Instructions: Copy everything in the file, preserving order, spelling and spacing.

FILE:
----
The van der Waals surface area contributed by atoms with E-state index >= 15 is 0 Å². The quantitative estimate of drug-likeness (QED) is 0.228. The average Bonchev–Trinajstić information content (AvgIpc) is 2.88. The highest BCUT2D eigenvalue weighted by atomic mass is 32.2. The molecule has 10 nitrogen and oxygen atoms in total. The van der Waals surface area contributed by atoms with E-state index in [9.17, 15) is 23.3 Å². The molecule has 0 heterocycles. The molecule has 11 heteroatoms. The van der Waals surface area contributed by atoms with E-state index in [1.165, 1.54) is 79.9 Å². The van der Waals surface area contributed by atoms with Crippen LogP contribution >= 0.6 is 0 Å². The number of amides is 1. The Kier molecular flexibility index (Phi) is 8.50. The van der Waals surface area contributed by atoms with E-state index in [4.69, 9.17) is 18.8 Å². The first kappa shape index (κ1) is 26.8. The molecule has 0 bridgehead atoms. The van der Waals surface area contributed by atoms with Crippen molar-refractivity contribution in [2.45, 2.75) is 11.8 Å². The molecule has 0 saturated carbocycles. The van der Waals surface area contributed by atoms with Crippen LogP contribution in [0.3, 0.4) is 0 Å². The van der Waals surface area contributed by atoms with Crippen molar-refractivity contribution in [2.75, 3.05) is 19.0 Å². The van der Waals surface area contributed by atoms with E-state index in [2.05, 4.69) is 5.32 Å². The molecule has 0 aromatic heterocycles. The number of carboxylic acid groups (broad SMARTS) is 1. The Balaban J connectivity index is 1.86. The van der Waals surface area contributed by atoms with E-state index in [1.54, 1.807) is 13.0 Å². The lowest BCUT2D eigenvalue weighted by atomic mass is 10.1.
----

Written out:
The van der Waals surface area contributed by atoms with E-state index >= 15 is 0 Å². The quantitative estimate of drug-likeness (QED) is 0.228. The average Bonchev–Trinajstić information content (AvgIpc) is 2.88. The highest BCUT2D eigenvalue weighted by atomic mass is 32.2. The molecule has 10 nitrogen and oxygen atoms in total. The van der Waals surface area contributed by atoms with E-state index in [9.17, 15) is 23.3 Å². The molecule has 0 heterocycles. The molecule has 11 heteroatoms. The van der Waals surface area contributed by atoms with E-state index in [1.165, 1.54) is 79.9 Å². The van der Waals surface area contributed by atoms with Crippen LogP contribution >= 0.6 is 0 Å². The number of amides is 1. The Kier molecular flexibility index (Phi) is 8.50. The van der Waals surface area contributed by atoms with E-state index in [4.69, 9.17) is 18.8 Å². The first kappa shape index (κ1) is 26.8. The molecule has 0 bridgehead atoms. The van der Waals surface area contributed by atoms with Crippen molar-refractivity contribution in [2.45, 2.75) is 11.8 Å². The molecule has 0 saturated carbocycles. The van der Waals surface area contributed by atoms with Crippen LogP contribution in [0.3, 0.4) is 0 Å². The van der Waals surface area contributed by atoms with Crippen molar-refractivity contribution in [2.75, 3.05) is 19.0 Å². The van der Waals surface area contributed by atoms with E-state index in [2.05, 4.69) is 5.32 Å². The molecule has 0 aromatic heterocycles. The number of carboxylic acid groups (broad SMARTS) is 1. The Balaban J connectivity index is 1.86. The van der Waals surface area contributed by atoms with E-state index in [1.54, 1.807) is 13.0 Å². The lowest BCUT2D eigenvalue weighted by atomic mass is 10.1.